It’s Never Too Late to Completely Shift Course— The Making of Circl Pavilion

Circl Pavilion is a place created by ABN AMRO to share knowledge and to be a living lab where anyone with good ideas about sustainability and circularity can find the space to explore and collaborate.  But, that was not always the goal.

It began as a plan to provide some extra conference rooms and hospitality facilities for the bank’s staff. The idea to build a pavilion on the square in front of ABN’s head office in the Zuidas district of Amsterdam had been around for quite some time, and work got underway to build a structure that matched ABN AMRO’s existing building next to the construction site.   The idea was for it to be a meeting place for the people who work in the office as well as for the entire neighborhood which would include a bar, restaurant and conference rooms.

However, with the planning project already years underway, a few key supporters pulled the breaks.  While the architects had come up with a beautiful design that reflected the way those involved thought a bank should look — classy, business-like, streamlined, and professional, the team thought the sustainability factor could be taken further — much further.

At this time the bank was working to become certified with the highest sustainability certificate in the world.  Already the headquarters’ windows were covered with infra-red foil to reducing cooling expenses, energy sourcing had been switched to wind turbines and bio-gas, and the bank had implemented many waste-saving measures.  Sustainability had become a corporate-wide objective and was being taken seriously, yet the new building design would have a lower sustainability score than the existing head office.

The project team questioned the architects and builders — How was the energy supply going to be dealt with? Could it be done in a greener way? Why use this particular material? Is this the most economical and efficient solution? Isn’t there a more sustainable option?  The ABN AMRO project team (Rob Kuipers, Rudolf Scholtens, Malu Hilverink and Hans de Jong) agreed that if they did not drastically shift course they would be missing out on a massive opportunity to build something not just completely sustainable but meaningful to the community.  At that moment it was decided that anyone who was not on board with shifting gears to a totally sustainable construction project would no longer be  welcome on the project team.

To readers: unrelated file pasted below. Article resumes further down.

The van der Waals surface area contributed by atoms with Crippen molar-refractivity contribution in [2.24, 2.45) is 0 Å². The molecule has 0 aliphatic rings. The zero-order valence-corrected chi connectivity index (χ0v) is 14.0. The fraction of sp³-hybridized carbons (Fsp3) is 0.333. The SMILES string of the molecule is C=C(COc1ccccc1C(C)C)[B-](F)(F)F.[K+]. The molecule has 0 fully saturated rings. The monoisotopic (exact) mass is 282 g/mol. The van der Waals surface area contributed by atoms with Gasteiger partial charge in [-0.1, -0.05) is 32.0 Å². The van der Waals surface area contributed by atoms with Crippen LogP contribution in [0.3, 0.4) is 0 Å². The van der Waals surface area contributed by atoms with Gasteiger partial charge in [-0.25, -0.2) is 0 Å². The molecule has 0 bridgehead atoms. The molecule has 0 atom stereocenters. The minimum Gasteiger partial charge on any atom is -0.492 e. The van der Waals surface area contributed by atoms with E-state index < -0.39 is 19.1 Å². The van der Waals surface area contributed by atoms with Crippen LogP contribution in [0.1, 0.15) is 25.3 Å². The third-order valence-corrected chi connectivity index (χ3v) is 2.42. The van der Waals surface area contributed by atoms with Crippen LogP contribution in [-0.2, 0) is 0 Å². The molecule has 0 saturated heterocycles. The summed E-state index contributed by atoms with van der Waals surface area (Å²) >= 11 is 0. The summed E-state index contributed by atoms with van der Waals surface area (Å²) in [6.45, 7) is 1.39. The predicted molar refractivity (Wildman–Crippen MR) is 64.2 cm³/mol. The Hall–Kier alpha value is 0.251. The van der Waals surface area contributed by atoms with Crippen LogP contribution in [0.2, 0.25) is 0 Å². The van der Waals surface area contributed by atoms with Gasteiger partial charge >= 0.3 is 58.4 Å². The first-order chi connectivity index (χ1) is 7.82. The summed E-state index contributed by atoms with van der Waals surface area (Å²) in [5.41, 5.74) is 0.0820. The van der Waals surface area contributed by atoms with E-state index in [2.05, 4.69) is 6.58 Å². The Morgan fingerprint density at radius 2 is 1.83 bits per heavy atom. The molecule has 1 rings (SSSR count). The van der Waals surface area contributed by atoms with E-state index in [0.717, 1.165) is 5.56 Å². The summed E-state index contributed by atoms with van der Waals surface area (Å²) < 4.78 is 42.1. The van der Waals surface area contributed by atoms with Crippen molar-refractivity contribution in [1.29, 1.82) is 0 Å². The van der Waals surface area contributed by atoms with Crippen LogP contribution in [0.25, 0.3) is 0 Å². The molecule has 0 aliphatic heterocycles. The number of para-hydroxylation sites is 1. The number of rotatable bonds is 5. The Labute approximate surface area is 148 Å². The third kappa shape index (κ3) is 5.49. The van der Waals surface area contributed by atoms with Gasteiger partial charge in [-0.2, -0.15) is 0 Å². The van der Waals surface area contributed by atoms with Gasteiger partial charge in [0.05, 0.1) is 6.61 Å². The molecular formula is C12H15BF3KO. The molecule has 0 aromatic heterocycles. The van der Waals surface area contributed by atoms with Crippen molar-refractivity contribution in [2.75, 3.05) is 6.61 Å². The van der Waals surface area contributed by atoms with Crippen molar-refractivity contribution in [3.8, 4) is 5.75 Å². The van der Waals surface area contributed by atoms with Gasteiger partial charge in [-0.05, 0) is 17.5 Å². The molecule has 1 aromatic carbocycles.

Only two weeks later the ABN AMRO team was presented with a new plan — “a circular pavilion that was not only built to sustainable principles, but would also be a living lab, a podium for new construction and working principles.”  Much of the building was produced with salvaged materials and utilized with their next life in mind.  Not only how those materials would be used in the construction of Cirl, but also how they might be put to new uses in the future was considered.

The team came up with a number of innovative systems:

  • Horizontal and vertical geothermal heat exchangers that help reduce energy usage
  • PCMs (phase changing materials) which work like a kind of thermal battery and produce a cooling effect
  • Having solar panels which produce DC current connected directly to laptops, mobile phones, and LED lighting, removing the need for AC adapters
  • Employing “urban mining” by harvesting valuable residual and raw materials from empty buildings that were to be demolish

Circl Pavilion has ultimately become a meeting place open to all, while at the same time speeding up the transition to a circular economy.  It has demonstrated that visionaries who embrace challenges can create meaningful spaces that inspire others.

Text adapted from The Making of Circl 

Photo credits: @Thomas Schlijper

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